3. Learn to cook a few things that you actually like eating.
If your culinary prowess is currently limited to the microwave, it’s worth getting more comfortable in the kitchen. “Learning how to cook is such a vital skill to cement in your 20s,” Dr. Snyder says. The goal is to build up a repertoire of meals you love to make (and devour), Dr. Snyder explains. This makes it so much easier to fuel your body and mind in whichever way helps you feel best, plus it can be a great way to save money.
Try setting aside a couple of nights a week to make dinner for one or meal prep, and think of how to make it fun even if it doesn’t come naturally to you (yet). Try a discounted trial period for a meal-kit delivery service or find a cooking class on Groupon for you and a friend. Incorporate seasonings you’ve never tried, whip up a gourmet version of a childhood favorite, or join the slow-cooker movement.
Cooking doesn’t have to be hard, so don’t feel intimidated. There are tons of unfussy, budget-friendly recipes out there. You don’t even have to chop, dirty more than one pan, or make a special trip to the grocery store if that’s not your thing.
4. Get enough sleep. Seriously.
People in every decade of life are missing out on valuable rest. But people in their 20s may be particularly prone to neglect sleep because it can feel easier to get by on a few hours or rebound from all-nighters, Dr. Tully says. Ah, youth.
But, don’t do this. The drawbacks of sleep deprivation aren’t just limited to next-day irritation and brain fog. If you’re already prone to health issues such as anxiety and depression, chronic sleep deprivation could leave you even more vulnerable. If you drive while too tired, your drowsiness could put your life at risk.
To avoid sleep deprivation, prioritize getting seven to nine hours of rest a night and practicing good sleep hygiene, like by sticking to the same sleep and wake times as much as possible. Yes, this might feel impossible in your 20s. You don’t have to be perfect—just try.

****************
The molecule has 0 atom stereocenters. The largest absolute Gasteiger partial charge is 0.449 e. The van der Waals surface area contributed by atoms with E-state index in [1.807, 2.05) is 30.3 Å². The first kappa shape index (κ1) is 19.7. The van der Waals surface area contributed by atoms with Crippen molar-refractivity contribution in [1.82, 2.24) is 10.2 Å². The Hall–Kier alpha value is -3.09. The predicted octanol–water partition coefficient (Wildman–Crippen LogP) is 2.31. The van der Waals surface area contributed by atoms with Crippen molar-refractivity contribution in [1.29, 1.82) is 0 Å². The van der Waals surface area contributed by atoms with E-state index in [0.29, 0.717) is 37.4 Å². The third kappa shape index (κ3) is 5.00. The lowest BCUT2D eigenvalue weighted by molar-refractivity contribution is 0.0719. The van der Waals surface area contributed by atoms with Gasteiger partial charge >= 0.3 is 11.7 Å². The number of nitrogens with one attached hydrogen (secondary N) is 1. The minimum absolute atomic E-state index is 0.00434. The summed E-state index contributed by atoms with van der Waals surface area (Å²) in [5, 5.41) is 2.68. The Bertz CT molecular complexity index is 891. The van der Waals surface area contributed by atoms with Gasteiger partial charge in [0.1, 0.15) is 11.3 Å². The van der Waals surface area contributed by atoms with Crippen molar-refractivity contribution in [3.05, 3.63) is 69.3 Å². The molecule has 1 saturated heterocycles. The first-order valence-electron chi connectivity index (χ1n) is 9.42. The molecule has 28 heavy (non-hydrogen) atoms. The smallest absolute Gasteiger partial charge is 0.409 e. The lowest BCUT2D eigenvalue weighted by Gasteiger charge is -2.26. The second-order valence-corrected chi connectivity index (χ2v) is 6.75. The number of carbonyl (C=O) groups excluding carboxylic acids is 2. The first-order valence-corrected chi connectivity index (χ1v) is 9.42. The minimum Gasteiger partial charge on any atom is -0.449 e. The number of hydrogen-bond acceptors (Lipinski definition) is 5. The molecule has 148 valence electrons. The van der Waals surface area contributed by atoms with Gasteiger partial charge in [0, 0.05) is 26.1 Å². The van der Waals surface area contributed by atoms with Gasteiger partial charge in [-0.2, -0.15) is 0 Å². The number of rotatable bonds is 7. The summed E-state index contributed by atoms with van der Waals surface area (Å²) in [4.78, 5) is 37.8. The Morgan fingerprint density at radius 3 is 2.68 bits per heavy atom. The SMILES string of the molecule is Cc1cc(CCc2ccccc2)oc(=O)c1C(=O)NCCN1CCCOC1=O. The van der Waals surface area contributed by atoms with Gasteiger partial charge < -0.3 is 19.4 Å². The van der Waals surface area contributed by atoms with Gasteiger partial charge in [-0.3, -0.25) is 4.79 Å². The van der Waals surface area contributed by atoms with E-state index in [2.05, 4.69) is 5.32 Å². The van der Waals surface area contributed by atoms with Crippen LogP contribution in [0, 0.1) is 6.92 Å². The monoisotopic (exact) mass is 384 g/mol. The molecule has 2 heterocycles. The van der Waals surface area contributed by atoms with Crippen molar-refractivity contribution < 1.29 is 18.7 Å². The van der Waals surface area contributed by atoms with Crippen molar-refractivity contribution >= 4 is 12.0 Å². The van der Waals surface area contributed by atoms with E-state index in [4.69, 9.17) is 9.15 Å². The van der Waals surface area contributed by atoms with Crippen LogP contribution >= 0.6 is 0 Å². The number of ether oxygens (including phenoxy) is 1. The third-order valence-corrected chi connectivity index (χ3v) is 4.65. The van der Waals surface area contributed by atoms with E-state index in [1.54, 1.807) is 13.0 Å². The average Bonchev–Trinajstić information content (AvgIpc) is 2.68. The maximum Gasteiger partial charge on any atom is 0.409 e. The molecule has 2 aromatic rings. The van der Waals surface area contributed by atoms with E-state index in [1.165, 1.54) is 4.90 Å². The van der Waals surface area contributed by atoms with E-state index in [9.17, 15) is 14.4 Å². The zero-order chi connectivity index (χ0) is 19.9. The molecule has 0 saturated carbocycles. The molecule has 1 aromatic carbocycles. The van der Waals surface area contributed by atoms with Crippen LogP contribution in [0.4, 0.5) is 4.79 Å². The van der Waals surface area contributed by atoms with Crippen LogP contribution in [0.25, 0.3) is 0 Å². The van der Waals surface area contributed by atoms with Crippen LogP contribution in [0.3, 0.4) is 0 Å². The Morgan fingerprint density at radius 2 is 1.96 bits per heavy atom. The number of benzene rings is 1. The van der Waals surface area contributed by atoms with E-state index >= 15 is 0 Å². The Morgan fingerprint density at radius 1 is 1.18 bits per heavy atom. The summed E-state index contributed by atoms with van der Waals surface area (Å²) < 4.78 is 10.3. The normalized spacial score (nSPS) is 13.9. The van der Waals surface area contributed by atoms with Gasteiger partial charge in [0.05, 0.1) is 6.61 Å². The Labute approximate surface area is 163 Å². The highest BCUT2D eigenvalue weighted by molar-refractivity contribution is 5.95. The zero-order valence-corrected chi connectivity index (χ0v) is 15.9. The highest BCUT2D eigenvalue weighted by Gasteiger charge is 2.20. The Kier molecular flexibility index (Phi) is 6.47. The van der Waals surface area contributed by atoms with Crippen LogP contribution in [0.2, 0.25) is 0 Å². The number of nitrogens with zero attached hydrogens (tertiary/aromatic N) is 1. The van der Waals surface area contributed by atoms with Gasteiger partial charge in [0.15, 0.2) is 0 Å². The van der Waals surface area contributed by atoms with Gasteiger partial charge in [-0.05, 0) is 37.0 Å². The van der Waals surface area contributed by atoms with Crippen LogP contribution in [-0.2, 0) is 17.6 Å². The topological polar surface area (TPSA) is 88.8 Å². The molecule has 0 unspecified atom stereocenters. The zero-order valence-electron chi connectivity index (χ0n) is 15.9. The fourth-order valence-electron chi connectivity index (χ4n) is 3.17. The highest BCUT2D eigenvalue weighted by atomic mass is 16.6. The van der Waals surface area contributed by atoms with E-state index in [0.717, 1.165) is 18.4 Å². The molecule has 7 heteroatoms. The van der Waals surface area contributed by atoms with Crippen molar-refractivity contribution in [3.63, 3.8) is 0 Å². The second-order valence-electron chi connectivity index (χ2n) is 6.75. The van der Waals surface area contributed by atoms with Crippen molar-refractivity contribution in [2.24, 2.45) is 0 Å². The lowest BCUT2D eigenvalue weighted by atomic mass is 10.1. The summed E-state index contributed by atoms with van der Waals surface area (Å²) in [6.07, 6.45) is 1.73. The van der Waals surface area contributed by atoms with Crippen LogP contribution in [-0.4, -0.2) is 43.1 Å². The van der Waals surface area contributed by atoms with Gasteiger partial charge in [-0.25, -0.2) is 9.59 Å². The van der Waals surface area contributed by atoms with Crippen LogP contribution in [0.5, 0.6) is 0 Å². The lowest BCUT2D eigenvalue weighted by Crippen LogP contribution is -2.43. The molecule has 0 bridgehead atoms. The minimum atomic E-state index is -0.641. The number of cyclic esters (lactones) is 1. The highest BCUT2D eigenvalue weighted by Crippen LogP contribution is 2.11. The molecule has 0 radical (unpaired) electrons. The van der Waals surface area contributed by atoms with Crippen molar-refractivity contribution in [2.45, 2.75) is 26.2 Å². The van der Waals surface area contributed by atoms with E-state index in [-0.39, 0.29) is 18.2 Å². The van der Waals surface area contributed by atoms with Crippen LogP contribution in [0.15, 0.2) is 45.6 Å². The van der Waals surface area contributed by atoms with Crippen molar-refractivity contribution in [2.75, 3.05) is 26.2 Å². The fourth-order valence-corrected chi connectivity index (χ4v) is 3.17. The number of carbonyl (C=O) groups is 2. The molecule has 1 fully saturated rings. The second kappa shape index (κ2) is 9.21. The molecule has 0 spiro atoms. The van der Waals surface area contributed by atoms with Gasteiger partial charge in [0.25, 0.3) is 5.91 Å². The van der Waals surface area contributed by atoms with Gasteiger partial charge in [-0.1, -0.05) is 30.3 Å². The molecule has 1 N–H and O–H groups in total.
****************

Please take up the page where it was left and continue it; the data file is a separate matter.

5. Carve out time for regular stress relief.
Clearly, your 20s can be full of upheaval. To cope, figure out what forms of self-care and stress management help you deal with whatever life flings at you. It can be anything, really. Exercise can help mitigate the effects of stress. So can mindfulness meditation, journaling, quality time with good friends, ballet, curling up with tea and a book, therapy, and unplugging from tech. The key is that it’s something you do just for you, Dr. Snyder says.
Whether it’s stepping away from your desk at 2 P.M. every day to recharge or a weekly date night with your partner, make your stress relief happen consistently in order for it to become a habit. “You need to block out time,” Dr. Snyder says. You can even earmark time for stress relief on your calendar if that will help.
6. Wear sunscreen every time you go outside.
The single best dermatological action you can take in your 20s is literally just wearing sunscreen, Dr. Tully says.
Exposure to ultraviolet radiation from the sun (and tanning beds) causes damage that can lead to skin cancer, according to the National Cancer Institute (NCI). If you’re concerned with signs of aging, like wrinkles, know that UV damage can cause that prematurely, too.
To protect yourself, wear sunscreen on your face and neck every single time you’re going outside, Dr. Tully says. (Go for a broad-spectrum sunscreen with at least SPF 30 to protect against multiple types of ultraviolet damage. Sorry, but makeup with SPF doesn’t cut it.) You should also slather any other exposed skin with sunscreen before heading outside. Beyond that, wear sunglasses with broad-spectrum UV protection and a broad-brimmed hat for extra protection, and generally limit the amount of time you spend in the sun, especially mid-morning to late afternoon. Of course, sometimes you just want to enjoy some sun in the middle of the afternoon, which is fine. Live your life. Just be sure to stay on top of your sunscreen application while you’re at it.
Finally, don’t set foot near a tanning bed, please. If you really want a tan, consider getting it sprayed on instead.